(Title image: BBC Wales)
Paying for social care in light of an ageing population is an ongoing challenge. Yesterday, AMs were updated on Welsh Government thinking on how to address this.
Health & Social Services Minister, Vaughan Gething (Lab, Cardiff S. & Penarth), said that despite social care being a priority for the Welsh Government – and the generous policies in terms of savings and asset allowances put in place in Wales – social care could need anything up to an additional £327million to maintain current provision.
While free social care remains an aspiration, it would cost an estimated £700million that the Welsh Government doesn’t have. Instead, finding new ways of funding care is the priority and tax rises aren’t ruled out.
“The inter-ministerial group is exploring options around: the introduction of funded non-residential care; a contribution towards the cost of residential care for those who pay the most; and the provision of funded personal care for anyone eligible.
“Taking forward any or all of the options that I’ve just summarised will require investment over and above the resources required to maintain current service levels. We have previously debated the possibility of raising taxes in Wales to generate resources for social care.”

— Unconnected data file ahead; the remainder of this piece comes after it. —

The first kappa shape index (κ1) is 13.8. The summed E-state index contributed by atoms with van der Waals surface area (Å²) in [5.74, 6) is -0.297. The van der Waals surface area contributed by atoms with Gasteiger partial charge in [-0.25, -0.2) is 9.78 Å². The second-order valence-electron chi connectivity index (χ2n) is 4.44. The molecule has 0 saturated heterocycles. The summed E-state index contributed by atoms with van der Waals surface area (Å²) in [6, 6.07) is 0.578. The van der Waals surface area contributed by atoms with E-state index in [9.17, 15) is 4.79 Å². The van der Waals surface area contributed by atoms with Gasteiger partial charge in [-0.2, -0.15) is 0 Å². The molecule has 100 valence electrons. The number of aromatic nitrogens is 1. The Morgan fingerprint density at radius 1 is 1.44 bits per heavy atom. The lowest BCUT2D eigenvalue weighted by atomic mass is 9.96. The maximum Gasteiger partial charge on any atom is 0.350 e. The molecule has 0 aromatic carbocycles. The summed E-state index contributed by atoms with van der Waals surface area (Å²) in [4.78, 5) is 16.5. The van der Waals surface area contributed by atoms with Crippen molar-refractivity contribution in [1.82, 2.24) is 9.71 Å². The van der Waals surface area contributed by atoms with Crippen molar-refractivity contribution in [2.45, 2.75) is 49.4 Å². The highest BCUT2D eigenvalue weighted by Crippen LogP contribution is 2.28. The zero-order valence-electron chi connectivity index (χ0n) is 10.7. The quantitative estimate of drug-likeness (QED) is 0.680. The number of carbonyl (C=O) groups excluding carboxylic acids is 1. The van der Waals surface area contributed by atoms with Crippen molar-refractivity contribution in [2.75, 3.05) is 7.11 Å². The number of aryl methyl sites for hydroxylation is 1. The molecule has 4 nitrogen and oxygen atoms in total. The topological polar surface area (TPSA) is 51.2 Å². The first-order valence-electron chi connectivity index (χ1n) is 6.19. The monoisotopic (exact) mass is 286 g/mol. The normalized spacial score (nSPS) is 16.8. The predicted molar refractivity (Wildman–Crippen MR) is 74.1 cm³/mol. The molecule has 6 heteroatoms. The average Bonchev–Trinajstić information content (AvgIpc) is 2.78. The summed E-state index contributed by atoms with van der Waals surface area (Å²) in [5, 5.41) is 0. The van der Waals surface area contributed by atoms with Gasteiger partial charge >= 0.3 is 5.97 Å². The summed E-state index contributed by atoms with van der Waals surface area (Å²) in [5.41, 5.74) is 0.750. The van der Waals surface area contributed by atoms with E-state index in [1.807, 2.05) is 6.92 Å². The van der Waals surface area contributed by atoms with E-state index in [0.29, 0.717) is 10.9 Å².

– Health & Social Services Minister, Vaughan Gething
Shadow Social Services Minister, Janet Finch-Saunders AM (Con, Aberconwy) said pressure on budgets was undeniable, but the key to bringing costs down was early intervention and prevention. There were alternatives to a tax, such as giving councils more budget flexibility or adopting new models of delivery like the Buurtzorg model in the Netherlands (small teams of nurses working in a specific community).
Rhun ap Iorwerth AM (Plaid, Ynys Môn) also stressed the need for preventative action, though he accepted there was a need for an “honest conversation” on taxes to pay for care. He also suggested the Minister over-estimated the cost of social care – which he believes would be around £250-350million – though the Minister explained his £700million figure included accommodation costs.
Finally, Dr Dai Lloyd AM (Plaid, South Wales West) repeated the case for a publicly-funded, free at the point of use National Care Services based on the NHS, reminding the chamber of the fight Aneurin Bevan had against naysayers when told the NHS was too difficult to establish.